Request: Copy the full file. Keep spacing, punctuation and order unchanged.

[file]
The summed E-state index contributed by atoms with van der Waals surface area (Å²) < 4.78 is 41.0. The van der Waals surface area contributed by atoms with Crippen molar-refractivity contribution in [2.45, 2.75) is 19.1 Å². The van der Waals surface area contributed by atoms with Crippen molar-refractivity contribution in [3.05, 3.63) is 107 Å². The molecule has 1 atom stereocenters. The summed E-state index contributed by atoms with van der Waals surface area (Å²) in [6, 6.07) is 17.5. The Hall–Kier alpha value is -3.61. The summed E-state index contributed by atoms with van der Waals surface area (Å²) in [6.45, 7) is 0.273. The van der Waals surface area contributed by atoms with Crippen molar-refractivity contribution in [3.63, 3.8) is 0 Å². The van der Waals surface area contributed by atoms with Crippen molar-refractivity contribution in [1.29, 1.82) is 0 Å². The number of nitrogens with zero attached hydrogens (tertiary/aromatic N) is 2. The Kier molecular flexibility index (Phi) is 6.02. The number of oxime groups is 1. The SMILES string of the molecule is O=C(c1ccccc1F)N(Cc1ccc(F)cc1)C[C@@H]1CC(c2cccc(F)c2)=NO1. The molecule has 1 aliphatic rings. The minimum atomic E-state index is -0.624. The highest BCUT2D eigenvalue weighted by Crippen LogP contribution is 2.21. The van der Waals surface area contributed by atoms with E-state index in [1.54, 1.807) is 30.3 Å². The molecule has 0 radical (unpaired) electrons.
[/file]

The summed E-state index contributed by atoms with van der Waals surface area (Å²) < 4.78 is 41.0. The van der Waals surface area contributed by atoms with Crippen molar-refractivity contribution in [2.45, 2.75) is 19.1 Å². The van der Waals surface area contributed by atoms with Crippen molar-refractivity contribution in [3.05, 3.63) is 107 Å². The molecule has 1 atom stereocenters. The summed E-state index contributed by atoms with van der Waals surface area (Å²) in [6, 6.07) is 17.5. The Hall–Kier alpha value is -3.61. The summed E-state index contributed by atoms with van der Waals surface area (Å²) in [6.45, 7) is 0.273. The van der Waals surface area contributed by atoms with Crippen molar-refractivity contribution in [3.63, 3.8) is 0 Å². The van der Waals surface area contributed by atoms with Crippen molar-refractivity contribution in [1.29, 1.82) is 0 Å². The number of nitrogens with zero attached hydrogens (tertiary/aromatic N) is 2. The Kier molecular flexibility index (Phi) is 6.02. The number of oxime groups is 1. The SMILES string of the molecule is O=C(c1ccccc1F)N(Cc1ccc(F)cc1)C[C@@H]1CC(c2cccc(F)c2)=NO1. The molecule has 1 aliphatic rings. The minimum atomic E-state index is -0.624. The highest BCUT2D eigenvalue weighted by Crippen LogP contribution is 2.21. The van der Waals surface area contributed by atoms with E-state index in [1.54, 1.807) is 30.3 Å². The molecule has 0 radical (unpaired) electrons.